Stockton students brace the elements to support air angels


From tackling some of Teesside’s highest peaks to bag packing in Tesco, a group of Stockton Riverside College students have raised more than £1,600 for the Great North Air Ambulance Service (GNAAS).  Their lecturer Mike Sadler’s son, Michael, was helped by GNAAS after a motocross accident in Redcar in 2015 but sadly could not be saved. “The group had no idea how much they would raise, but once they got started there really was no stopping them,” said course leader Garreth Evans. “Given the nature of their course it seemed only fitting that the students would choose to raise funds for an emergency service.” Never one to shy away from a challenge, the group got the money rolling in with a supermarket bag pack. But being an adventurous bunch it wasn’t long before they progressed on to a more physical challenge, heading to Cleveland Way on a freezing winter day to tackle its three peaks challenge. Facing bracing temperatures and plenty of mud, Garreth said: “The students rise to every challenge that we set them.

From tackling some of Teesside’s highest peaks to bag packing in Tesco, a group of Stockton Riverside College students have raised more than £1,600 for the Great North Air Ambulance Service (GNAAS). 

Their lecturer Mike Sadler’s son, Michael, was helped by GNAAS after a motocross accident in Redcar in 2015 but sadly could not be saved.

“The group had no idea how much they would raise, but once they got started there really was no stopping them,” said course leader Garreth Evans.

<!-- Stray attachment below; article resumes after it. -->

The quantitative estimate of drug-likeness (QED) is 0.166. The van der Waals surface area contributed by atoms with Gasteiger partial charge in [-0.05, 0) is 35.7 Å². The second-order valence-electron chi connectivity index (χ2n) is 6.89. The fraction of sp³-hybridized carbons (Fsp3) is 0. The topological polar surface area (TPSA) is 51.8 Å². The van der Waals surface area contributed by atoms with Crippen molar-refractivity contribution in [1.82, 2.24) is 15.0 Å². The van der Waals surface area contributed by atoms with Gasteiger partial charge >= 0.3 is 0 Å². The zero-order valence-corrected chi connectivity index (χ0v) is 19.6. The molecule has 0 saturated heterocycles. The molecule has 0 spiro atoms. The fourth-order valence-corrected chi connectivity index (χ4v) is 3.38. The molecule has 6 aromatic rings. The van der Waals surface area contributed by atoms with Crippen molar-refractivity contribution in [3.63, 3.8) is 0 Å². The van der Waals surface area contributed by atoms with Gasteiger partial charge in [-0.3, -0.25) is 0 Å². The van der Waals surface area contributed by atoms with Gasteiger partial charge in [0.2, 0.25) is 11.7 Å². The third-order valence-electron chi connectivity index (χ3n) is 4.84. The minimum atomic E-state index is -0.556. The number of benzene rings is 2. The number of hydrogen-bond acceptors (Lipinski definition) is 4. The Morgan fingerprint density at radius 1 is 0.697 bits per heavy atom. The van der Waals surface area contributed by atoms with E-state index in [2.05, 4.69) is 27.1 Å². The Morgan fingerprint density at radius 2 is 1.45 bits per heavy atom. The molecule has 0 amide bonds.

“Given the nature of their course it seemed only fitting that the students would choose to raise funds for an emergency service.”

Never one to shy away from a challenge, the group got the money rolling in with a supermarket bag pack.

But being an adventurous bunch it wasn’t long before they progressed on to a more physical challenge, heading to Cleveland Way on a freezing winter day to tackle its three peaks challenge.

Facing bracing temperatures and plenty of mud, Garreth said: “The students rise to every challenge that we set them. We headed out on a particularly cold and windy day but they just got on with it.”

Student Alicia Dryden, 18, of Billingham, said: “It was nice to be able to do something that makes a real difference and helps the place that we live.”

Hoping to one day work for the ambulance service herself, Alana Usher, 16, of Billingham, said: “It is a cause that means a lot to people, whenever anyone saw that we were raising money for the air ambulance they wanted to make a donation.”

The money will now go towards helping keep the helicopter in the sky.

David Gibson, Public Liaison Officer for the GNAAS, said: “With no Government funding we rely on donations like this. To continue our work the GNAAS needs to raise £4.9m a year.”

Flying three air ambulance helicopters across the North-east, North Yorkshire and Cumbria, the service responds to an average of six emergency calls a day, 365 days a year.

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